Canadian Power Machines

The winter driving season in B.C. is October 1 to March 31.

The following information was provide by

Winter driving: Are you prepared?

Every day in B.C. drivers are at risk of being injured or killed while on the road. As the weather changes from fall to winter, the chances of being involved in a crash dramatically increase.

Winter driving can be hazardous. Rain, snow, ice, sleet, fog, and limited daylight hours present real challenges to motorists, whether they drive for work or pleasure. In fact, when it comes to winter, the number of casualty crashes in which someone is killed or injured due to driving too fast for road conditions almost doubles from 114 in October to 222 in December.1 In addition, more work-related vehicle crashes causing time-loss injuries occur between October and February.2

NEW: Free online Winter Driving Safety course for employers and supervisors

The new online Winter Driving Safety course will provide you with the tools you need to plan, implement and monitor a winter driving safety program in your organization. The course features practical information on reducing the risks associated with winter driving including:

  • How to develop winter driving safe work procedures and a safety policy
  • Ways to communicate with workers about winter driving safety
  • How to monitor and evaluate winter driving practices

The course takes approximately two to three hours, and you will be able to download or print a certificate of completion for your records at its conclusion. Additional tips and resources on how to prepare yourself and your vehicle and how to drive safely on winter roads can be found at


  • Know before you go. Check road conditions beforehand at and ask yourself: Do you really need to drive during inclement winter weather?
  • If you have to drive, then drive smart. Prepare yourself. Prepare your vehicle.
  • Always drive for the winter conditions. The posted speed limit is set for ideal driving conditions. Can you recognize and respond to road hazards such as black ice, snow, rain, low light, and fog?

Safety tip…

Get your care ready for winter by ensuring your battery, brakes, lights, and fuses, cooling and heating systems, electrical and exhaust systems, and belts, hoses, and wipers are in top shape.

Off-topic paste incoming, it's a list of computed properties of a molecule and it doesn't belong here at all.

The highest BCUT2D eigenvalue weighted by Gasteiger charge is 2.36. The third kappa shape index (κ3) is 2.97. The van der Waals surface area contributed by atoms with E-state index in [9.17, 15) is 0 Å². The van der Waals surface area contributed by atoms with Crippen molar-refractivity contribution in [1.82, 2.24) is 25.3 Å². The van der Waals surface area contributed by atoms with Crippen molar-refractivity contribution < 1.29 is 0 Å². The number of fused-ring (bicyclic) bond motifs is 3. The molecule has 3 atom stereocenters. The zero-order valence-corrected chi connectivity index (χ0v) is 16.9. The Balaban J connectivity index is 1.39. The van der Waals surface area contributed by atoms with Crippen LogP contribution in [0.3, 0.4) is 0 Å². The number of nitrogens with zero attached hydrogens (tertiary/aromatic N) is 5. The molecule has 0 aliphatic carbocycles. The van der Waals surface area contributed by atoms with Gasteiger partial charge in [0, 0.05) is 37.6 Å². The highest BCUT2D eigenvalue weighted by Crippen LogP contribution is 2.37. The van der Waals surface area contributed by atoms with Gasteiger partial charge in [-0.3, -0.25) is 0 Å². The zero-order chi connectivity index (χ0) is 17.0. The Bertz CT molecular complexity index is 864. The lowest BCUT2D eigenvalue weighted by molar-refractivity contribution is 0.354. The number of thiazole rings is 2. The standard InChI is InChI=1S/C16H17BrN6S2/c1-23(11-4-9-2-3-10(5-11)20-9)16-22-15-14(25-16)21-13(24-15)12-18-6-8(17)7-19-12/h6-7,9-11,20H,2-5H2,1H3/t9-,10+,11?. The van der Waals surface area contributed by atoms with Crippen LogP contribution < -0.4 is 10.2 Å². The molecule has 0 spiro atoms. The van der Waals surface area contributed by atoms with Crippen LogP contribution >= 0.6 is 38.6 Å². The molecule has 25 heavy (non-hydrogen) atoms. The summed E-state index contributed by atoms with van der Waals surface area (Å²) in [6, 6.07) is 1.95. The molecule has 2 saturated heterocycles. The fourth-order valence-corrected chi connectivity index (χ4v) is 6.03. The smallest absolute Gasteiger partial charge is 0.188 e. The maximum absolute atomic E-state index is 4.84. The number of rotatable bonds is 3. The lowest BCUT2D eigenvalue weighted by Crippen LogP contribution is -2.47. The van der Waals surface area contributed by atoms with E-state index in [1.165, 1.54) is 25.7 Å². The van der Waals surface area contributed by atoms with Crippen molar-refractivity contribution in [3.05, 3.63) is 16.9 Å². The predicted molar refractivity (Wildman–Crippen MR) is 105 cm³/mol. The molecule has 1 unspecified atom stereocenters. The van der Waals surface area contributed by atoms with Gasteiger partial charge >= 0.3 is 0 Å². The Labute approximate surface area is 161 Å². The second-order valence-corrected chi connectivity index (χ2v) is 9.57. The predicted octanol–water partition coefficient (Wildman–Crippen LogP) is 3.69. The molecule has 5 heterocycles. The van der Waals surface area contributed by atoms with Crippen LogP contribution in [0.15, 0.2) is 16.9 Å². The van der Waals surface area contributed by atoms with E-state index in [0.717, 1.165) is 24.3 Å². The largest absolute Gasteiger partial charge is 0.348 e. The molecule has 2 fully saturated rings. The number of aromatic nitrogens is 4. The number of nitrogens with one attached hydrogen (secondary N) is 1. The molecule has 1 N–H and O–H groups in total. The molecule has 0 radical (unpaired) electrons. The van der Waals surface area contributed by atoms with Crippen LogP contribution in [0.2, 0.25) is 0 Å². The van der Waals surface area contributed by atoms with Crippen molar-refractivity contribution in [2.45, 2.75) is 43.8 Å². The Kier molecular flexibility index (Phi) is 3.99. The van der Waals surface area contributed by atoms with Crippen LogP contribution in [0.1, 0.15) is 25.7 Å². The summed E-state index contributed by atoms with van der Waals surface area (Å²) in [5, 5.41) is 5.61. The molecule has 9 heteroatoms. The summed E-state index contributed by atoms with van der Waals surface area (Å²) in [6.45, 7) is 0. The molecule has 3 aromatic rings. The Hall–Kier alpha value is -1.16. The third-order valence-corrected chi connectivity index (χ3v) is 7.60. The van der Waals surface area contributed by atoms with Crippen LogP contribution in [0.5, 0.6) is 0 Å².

Check out the employer Winter Driving Safety Planning Tool Kit.

Winter Driving Safety Alliance Partners

Shift into Winter is a joint program supported by organizations committed to improving the safety of drivers during the winter months.

Members of the Alliance include: WorkSafeBC, Ministry of Transportation and Infrastructure, Insurance Corporation of B.C., Justice Institute of British Columbia, The B.C. Road Builders and Heavy Construction Association, B.C. Forest Safety Council, B.C. Trucking Association, Pacific Coach Lines, RCMP, Trucking Safety Council of B.C., Automotive Retailers Association, the City of Prince George, Ambulance Paramedics of BC CUPE 873, Finning, Kal Tire, Mainroad, and the Tire and Rubber Association of Canada.

For more information on the Shift into Winter initiative, visit or email

1Source: ICBC Police Reported Data, ‘Driving Too Fast for the Conditions’, 2010-2014 (October vs. December).

2Source: WorkSafeBC, BIA Datamart and ODW Snapshot, 2009 to 2013, June 2014.

landscapeAir is 78 percent nitrogen, just under 21 percent oxygen, and the rest is water vapor, CO2 and small concentrations of noble gases such as neon and argon. We can ignore the other gases.

There are several good reasons to use pure nitrogen in tires.

The first is that nitrogen is less likely to migrate through tire rubber than is oxygen, which means that your tire pressures will remain more stable over the long term. Racers figured this out pretty quickly that tires filled with nitrogen rather than air also exhibit less pressure change with temperature swings. That means more consistent inflation pressures during a race as the tires heat up. And when you’re tweaking a race car’s handling with half-psi changes, that’s important.